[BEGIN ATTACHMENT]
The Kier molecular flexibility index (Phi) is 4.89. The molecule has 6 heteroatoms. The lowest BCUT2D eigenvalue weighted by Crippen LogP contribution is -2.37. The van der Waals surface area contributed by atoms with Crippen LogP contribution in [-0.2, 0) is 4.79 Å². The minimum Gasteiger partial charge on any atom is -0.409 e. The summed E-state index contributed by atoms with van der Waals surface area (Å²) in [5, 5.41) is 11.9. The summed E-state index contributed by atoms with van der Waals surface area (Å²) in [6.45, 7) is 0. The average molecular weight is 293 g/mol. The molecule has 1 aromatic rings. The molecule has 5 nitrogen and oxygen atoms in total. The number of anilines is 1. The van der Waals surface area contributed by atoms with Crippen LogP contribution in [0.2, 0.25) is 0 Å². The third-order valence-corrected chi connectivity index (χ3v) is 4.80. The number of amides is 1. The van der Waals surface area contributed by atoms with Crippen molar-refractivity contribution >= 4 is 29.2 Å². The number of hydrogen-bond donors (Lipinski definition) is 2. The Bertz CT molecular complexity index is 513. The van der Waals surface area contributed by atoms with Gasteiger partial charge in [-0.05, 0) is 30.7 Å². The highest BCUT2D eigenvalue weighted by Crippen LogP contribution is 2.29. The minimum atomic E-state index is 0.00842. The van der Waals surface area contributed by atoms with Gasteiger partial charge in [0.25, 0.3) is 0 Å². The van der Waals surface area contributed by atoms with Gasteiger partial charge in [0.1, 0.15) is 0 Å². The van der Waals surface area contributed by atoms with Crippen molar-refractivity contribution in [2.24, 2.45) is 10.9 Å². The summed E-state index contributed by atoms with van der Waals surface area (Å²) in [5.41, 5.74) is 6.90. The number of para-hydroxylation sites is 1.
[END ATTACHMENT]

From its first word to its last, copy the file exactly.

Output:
The Kier molecular flexibility index (Phi) is 4.89. The molecule has 6 heteroatoms. The lowest BCUT2D eigenvalue weighted by Crippen LogP contribution is -2.37. The van der Waals surface area contributed by atoms with Crippen LogP contribution in [-0.2, 0) is 4.79 Å². The minimum Gasteiger partial charge on any atom is -0.409 e. The summed E-state index contributed by atoms with van der Waals surface area (Å²) in [5, 5.41) is 11.9. The summed E-state index contributed by atoms with van der Waals surface area (Å²) in [6.45, 7) is 0. The average molecular weight is 293 g/mol. The molecule has 1 aromatic rings. The molecule has 5 nitrogen and oxygen atoms in total. The number of anilines is 1. The van der Waals surface area contributed by atoms with Crippen LogP contribution in [0.2, 0.25) is 0 Å². The third-order valence-corrected chi connectivity index (χ3v) is 4.80. The number of amides is 1. The van der Waals surface area contributed by atoms with Crippen molar-refractivity contribution >= 4 is 29.2 Å². The number of hydrogen-bond donors (Lipinski definition) is 2. The Bertz CT molecular complexity index is 513. The van der Waals surface area contributed by atoms with Gasteiger partial charge in [-0.05, 0) is 30.7 Å². The highest BCUT2D eigenvalue weighted by Crippen LogP contribution is 2.29. The minimum atomic E-state index is 0.00842. The van der Waals surface area contributed by atoms with Gasteiger partial charge in [0.25, 0.3) is 0 Å². The van der Waals surface area contributed by atoms with Gasteiger partial charge in [0.1, 0.15) is 0 Å². The van der Waals surface area contributed by atoms with Crippen molar-refractivity contribution in [2.24, 2.45) is 10.9 Å². The summed E-state index contributed by atoms with van der Waals surface area (Å²) in [5.41, 5.74) is 6.90. The number of para-hydroxylation sites is 1.